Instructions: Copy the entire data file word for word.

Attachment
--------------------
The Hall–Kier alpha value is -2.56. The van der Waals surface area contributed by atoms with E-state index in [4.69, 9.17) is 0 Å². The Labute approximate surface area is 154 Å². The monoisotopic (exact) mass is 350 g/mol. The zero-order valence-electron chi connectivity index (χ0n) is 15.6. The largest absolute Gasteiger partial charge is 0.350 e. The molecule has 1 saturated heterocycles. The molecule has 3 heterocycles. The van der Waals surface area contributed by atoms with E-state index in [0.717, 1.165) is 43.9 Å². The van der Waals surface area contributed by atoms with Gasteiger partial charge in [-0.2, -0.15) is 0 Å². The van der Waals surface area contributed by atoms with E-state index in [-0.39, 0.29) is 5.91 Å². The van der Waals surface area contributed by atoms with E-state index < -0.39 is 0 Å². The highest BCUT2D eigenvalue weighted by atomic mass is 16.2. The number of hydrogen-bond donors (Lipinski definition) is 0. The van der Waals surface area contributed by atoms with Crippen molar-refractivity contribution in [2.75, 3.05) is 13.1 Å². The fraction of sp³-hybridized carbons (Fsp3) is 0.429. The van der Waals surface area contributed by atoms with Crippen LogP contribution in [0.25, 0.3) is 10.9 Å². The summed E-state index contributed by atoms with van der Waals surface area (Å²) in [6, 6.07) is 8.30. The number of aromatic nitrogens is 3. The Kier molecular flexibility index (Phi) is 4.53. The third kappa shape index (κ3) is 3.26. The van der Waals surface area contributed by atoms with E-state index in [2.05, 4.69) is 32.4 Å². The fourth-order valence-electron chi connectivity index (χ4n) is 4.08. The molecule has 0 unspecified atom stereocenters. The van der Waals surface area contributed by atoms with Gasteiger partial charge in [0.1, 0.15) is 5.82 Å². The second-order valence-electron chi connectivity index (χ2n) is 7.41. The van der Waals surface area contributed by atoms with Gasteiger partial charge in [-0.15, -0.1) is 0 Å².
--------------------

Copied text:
The Hall–Kier alpha value is -2.56. The van der Waals surface area contributed by atoms with E-state index in [4.69, 9.17) is 0 Å². The Labute approximate surface area is 154 Å². The monoisotopic (exact) mass is 350 g/mol. The zero-order valence-electron chi connectivity index (χ0n) is 15.6. The largest absolute Gasteiger partial charge is 0.350 e. The molecule has 1 saturated heterocycles. The molecule has 3 heterocycles. The van der Waals surface area contributed by atoms with E-state index in [0.717, 1.165) is 43.9 Å². The van der Waals surface area contributed by atoms with Gasteiger partial charge in [-0.2, -0.15) is 0 Å². The van der Waals surface area contributed by atoms with E-state index in [-0.39, 0.29) is 5.91 Å². The van der Waals surface area contributed by atoms with E-state index < -0.39 is 0 Å². The highest BCUT2D eigenvalue weighted by atomic mass is 16.2. The number of hydrogen-bond donors (Lipinski definition) is 0. The van der Waals surface area contributed by atoms with Crippen molar-refractivity contribution in [2.75, 3.05) is 13.1 Å². The fraction of sp³-hybridized carbons (Fsp3) is 0.429. The van der Waals surface area contributed by atoms with Crippen LogP contribution in [0.25, 0.3) is 10.9 Å². The summed E-state index contributed by atoms with van der Waals surface area (Å²) in [6, 6.07) is 8.30. The number of aromatic nitrogens is 3. The Kier molecular flexibility index (Phi) is 4.53. The third kappa shape index (κ3) is 3.26. The van der Waals surface area contributed by atoms with E-state index in [2.05, 4.69) is 32.4 Å². The fourth-order valence-electron chi connectivity index (χ4n) is 4.08. The molecule has 0 unspecified atom stereocenters. The van der Waals surface area contributed by atoms with Gasteiger partial charge in [0.1, 0.15) is 5.82 Å². The second-order valence-electron chi connectivity index (χ2n) is 7.41. The van der Waals surface area contributed by atoms with Gasteiger partial charge in [-0.15, -0.1) is 0 Å².